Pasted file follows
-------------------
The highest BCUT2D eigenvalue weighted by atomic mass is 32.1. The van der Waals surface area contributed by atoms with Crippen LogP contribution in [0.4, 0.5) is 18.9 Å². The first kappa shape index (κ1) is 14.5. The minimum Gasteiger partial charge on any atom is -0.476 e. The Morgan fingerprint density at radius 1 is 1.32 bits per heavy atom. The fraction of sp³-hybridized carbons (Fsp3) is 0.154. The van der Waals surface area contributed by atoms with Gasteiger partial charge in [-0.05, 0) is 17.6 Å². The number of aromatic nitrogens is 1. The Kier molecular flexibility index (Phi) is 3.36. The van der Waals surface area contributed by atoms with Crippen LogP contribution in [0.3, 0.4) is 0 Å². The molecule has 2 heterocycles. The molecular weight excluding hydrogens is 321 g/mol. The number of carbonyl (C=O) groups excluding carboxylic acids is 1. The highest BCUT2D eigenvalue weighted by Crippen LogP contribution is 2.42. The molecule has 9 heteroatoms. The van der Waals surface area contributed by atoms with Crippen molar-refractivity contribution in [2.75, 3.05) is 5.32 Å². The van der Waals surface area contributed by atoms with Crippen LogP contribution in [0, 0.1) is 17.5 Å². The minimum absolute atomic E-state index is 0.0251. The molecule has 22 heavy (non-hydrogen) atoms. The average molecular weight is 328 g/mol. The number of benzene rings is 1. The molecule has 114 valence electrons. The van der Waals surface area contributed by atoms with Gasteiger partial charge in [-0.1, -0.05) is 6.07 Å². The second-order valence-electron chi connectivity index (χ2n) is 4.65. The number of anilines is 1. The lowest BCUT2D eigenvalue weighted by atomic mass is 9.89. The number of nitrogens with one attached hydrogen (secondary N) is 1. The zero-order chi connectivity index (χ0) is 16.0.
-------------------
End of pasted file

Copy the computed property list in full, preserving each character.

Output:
The highest BCUT2D eigenvalue weighted by atomic mass is 32.1. The van der Waals surface area contributed by atoms with Crippen LogP contribution in [0.4, 0.5) is 18.9 Å². The first kappa shape index (κ1) is 14.5. The minimum Gasteiger partial charge on any atom is -0.476 e. The Morgan fingerprint density at radius 1 is 1.32 bits per heavy atom. The fraction of sp³-hybridized carbons (Fsp3) is 0.154. The van der Waals surface area contributed by atoms with Gasteiger partial charge in [-0.05, 0) is 17.6 Å². The number of aromatic nitrogens is 1. The Kier molecular flexibility index (Phi) is 3.36. The van der Waals surface area contributed by atoms with Crippen LogP contribution in [0.3, 0.4) is 0 Å². The molecule has 2 heterocycles. The molecular weight excluding hydrogens is 321 g/mol. The number of carbonyl (C=O) groups excluding carboxylic acids is 1. The highest BCUT2D eigenvalue weighted by Crippen LogP contribution is 2.42. The molecule has 9 heteroatoms. The van der Waals surface area contributed by atoms with Crippen molar-refractivity contribution in [2.75, 3.05) is 5.32 Å². The van der Waals surface area contributed by atoms with Crippen LogP contribution in [0, 0.1) is 17.5 Å². The minimum absolute atomic E-state index is 0.0251. The molecule has 22 heavy (non-hydrogen) atoms. The average molecular weight is 328 g/mol. The number of benzene rings is 1. The molecule has 114 valence electrons. The van der Waals surface area contributed by atoms with Gasteiger partial charge in [-0.1, -0.05) is 6.07 Å². The second-order valence-electron chi connectivity index (χ2n) is 4.65. The number of anilines is 1. The lowest BCUT2D eigenvalue weighted by atomic mass is 9.89. The number of nitrogens with one attached hydrogen (secondary N) is 1. The zero-order chi connectivity index (χ0) is 16.0.